Closet indexing continues to flourish in mutual fund land (and bring down average performance)

Retail Investing 29 Nov 2010

The stated aim of most hedge funds is to produce alpha.  In a sense, hedge funds are refined expressions of active management.  But hedge funds don’t have a monopoly on alpha-generation.  Although mutual funds deliver large portions of market beta, some mutual funds are more active than others.  So it can be useful to examine the differences between active and passive mutual funds in order to better understand the differences between (prominently active) hedge funds and (relatively passive) mutual funds.

Some mutual funds allege to be active, but their performance seems to track equity indices pretty closely.  So are these managers B.S.-ing their clients or are they really making active bets?  It turns out they can make a large number of active bets on individual securities, but if those active bets are randomly distributed across all stocks, they can cancel each other out and leave investors with an obfuscated index fund.  Conversely, a manager might make very few active bets on individual securities but have them all occur in, say, two specific sectors.  If the manager overweighs every tech name in their portfolio, the aggregate dollar value of those active bets can be modest, but the effect on the overall portfolio can still be significant.  In other words, all of their active bets are pulling in the same direction (the tech “factor”).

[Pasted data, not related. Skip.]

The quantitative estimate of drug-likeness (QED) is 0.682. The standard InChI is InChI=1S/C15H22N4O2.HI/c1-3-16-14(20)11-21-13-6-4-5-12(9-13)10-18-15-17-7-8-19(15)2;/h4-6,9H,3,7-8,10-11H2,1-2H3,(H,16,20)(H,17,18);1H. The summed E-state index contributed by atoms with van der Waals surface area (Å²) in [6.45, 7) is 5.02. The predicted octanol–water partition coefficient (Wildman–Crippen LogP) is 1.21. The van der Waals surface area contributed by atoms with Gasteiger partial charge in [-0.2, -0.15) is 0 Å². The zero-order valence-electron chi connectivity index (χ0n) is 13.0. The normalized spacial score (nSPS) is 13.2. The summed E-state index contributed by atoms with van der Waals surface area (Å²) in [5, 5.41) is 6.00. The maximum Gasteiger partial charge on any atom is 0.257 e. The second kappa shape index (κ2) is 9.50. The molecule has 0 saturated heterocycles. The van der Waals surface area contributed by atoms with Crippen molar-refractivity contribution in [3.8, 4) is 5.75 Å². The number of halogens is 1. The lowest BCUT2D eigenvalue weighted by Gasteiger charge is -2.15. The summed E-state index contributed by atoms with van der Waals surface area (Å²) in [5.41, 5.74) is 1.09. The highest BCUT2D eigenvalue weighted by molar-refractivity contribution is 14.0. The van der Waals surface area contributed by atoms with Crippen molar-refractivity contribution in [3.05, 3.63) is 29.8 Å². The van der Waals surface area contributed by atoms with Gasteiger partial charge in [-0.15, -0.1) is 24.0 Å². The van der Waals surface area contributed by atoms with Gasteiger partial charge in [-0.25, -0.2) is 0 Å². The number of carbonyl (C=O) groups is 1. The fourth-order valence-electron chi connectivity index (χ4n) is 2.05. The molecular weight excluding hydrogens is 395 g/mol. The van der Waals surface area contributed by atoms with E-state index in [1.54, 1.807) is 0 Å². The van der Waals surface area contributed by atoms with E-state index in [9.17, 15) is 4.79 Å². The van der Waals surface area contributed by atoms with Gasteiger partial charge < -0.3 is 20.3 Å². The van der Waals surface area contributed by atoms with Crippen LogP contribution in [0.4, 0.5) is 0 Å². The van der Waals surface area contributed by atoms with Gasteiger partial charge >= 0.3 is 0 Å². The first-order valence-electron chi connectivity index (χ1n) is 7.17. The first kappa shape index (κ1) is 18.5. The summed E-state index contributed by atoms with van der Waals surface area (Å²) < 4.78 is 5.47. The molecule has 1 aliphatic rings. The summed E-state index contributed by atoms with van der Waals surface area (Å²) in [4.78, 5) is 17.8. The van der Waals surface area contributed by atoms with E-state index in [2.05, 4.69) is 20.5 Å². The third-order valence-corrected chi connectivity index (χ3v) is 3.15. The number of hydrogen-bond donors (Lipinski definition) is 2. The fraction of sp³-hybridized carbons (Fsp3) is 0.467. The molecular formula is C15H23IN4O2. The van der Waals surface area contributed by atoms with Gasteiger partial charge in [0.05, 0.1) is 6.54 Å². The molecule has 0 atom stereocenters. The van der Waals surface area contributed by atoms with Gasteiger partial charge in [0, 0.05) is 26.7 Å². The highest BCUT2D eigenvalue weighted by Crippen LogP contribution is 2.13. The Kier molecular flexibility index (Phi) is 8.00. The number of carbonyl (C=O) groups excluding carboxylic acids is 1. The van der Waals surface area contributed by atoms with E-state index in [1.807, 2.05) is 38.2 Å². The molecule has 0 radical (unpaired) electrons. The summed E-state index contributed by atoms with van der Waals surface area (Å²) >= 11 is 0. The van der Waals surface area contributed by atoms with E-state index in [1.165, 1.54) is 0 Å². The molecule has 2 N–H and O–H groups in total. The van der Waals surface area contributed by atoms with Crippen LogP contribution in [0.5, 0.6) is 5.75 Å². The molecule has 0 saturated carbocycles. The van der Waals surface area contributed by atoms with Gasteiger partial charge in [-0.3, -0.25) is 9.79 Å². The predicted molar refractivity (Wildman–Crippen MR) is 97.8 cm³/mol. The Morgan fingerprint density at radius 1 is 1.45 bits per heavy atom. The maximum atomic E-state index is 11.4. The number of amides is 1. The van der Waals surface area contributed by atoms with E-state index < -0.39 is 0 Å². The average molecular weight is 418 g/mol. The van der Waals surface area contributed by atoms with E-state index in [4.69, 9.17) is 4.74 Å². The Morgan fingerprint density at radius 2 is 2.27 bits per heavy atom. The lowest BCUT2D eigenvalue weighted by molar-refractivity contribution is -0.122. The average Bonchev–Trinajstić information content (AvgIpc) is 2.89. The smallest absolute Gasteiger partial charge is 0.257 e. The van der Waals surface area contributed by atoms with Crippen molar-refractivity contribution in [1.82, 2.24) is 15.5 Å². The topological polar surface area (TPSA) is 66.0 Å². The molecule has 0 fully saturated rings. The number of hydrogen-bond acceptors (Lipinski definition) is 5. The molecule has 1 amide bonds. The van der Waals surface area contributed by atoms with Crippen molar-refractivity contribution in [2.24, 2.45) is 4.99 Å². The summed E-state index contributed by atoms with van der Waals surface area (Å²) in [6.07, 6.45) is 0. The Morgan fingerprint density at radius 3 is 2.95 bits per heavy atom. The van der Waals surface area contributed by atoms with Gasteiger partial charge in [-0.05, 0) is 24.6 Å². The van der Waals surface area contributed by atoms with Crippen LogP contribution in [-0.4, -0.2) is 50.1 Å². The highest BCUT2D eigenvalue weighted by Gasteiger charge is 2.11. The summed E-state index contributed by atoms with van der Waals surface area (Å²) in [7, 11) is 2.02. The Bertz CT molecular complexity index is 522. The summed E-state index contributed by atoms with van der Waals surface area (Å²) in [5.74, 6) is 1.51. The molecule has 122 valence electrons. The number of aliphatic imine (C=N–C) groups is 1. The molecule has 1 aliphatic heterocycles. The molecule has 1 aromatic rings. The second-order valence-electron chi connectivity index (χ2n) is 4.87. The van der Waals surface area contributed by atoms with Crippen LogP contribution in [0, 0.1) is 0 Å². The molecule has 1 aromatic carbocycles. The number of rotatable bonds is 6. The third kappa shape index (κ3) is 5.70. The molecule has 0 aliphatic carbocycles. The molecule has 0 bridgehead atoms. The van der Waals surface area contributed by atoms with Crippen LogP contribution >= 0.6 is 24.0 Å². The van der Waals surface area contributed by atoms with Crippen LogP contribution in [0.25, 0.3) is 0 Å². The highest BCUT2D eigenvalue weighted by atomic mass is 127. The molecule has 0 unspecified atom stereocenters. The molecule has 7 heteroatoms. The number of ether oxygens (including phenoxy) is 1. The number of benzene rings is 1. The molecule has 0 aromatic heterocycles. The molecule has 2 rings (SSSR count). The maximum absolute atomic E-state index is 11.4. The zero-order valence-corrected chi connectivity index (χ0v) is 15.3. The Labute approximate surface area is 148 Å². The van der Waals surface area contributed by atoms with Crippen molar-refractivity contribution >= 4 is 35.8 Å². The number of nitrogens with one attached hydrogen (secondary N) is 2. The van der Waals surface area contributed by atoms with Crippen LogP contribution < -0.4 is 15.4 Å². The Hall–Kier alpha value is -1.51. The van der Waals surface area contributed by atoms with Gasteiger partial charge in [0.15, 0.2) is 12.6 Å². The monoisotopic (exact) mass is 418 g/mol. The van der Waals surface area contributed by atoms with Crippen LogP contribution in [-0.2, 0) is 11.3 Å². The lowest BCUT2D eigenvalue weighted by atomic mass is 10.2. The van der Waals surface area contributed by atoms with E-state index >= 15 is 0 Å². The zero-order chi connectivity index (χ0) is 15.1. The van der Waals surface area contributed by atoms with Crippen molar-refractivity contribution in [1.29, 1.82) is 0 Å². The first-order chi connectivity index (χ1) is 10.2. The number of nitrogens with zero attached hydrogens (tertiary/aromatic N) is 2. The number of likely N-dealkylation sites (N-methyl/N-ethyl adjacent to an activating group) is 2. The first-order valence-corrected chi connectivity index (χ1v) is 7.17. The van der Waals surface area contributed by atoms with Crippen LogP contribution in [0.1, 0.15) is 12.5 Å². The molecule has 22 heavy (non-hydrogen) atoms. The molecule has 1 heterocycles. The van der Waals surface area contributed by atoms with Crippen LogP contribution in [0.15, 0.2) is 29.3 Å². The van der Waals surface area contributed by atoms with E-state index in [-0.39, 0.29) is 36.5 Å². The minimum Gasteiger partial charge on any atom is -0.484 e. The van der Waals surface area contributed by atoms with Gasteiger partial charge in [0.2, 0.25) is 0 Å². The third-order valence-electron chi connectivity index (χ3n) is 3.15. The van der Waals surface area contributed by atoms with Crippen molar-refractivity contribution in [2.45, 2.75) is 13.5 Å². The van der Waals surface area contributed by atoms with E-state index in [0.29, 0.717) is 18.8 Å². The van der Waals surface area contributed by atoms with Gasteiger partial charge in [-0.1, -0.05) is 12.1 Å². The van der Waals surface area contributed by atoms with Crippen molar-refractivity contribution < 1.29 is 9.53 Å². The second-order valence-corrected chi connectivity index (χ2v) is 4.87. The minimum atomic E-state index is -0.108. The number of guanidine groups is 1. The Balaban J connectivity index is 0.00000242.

You might call the first manager a “stock-picker” and the second manager a “factor-bettor.”  But which is better?  Which provides higher, more consistent returns?

A study by Yale’s Antti Petajisto of US equity mutual funds released in October provides some insight here.  If you were an AAA reader back in August 2006, you may remember this post about Petajisto’s earlier work with Yale colleague Martijn Cremers.  At that time, we recommended that if you read only one academic paper in 2006, that ought to be the one.  The new paper makes several refinements to its earlier cousin.  Most importantly, the new paper includes data up to the end of 2009 while  the previous paper used data up to the end of 2003.

Petajisto uses the concept of “active share” to determine the extent to which a fund is a stock-picking fund.  Readers of Cremers and Petajisto’s paper will recall that this refers to the percentage of the fund’s security weightings that differ from the weightings of those in the index.

Naturally, there is a positive relationship between active share and the resulting tracking error of the fund, that is the deviation from the index returns.  The greater the active share, the greater the divergence from the index.  The table below from the paper makes this point by showing the active share and resulting tracking error of 1380 funds in the study.  When you look across tracking error buckets from low (0-2%) to high (14%+), you see a monotonically rising mode to each distribution of active share. The lowest tracking error was logged mainly by funds with a 0-10% active share, ie. index funds.  The highest tracking error (14%+) was logged mainly by funds with an 80-100% active share.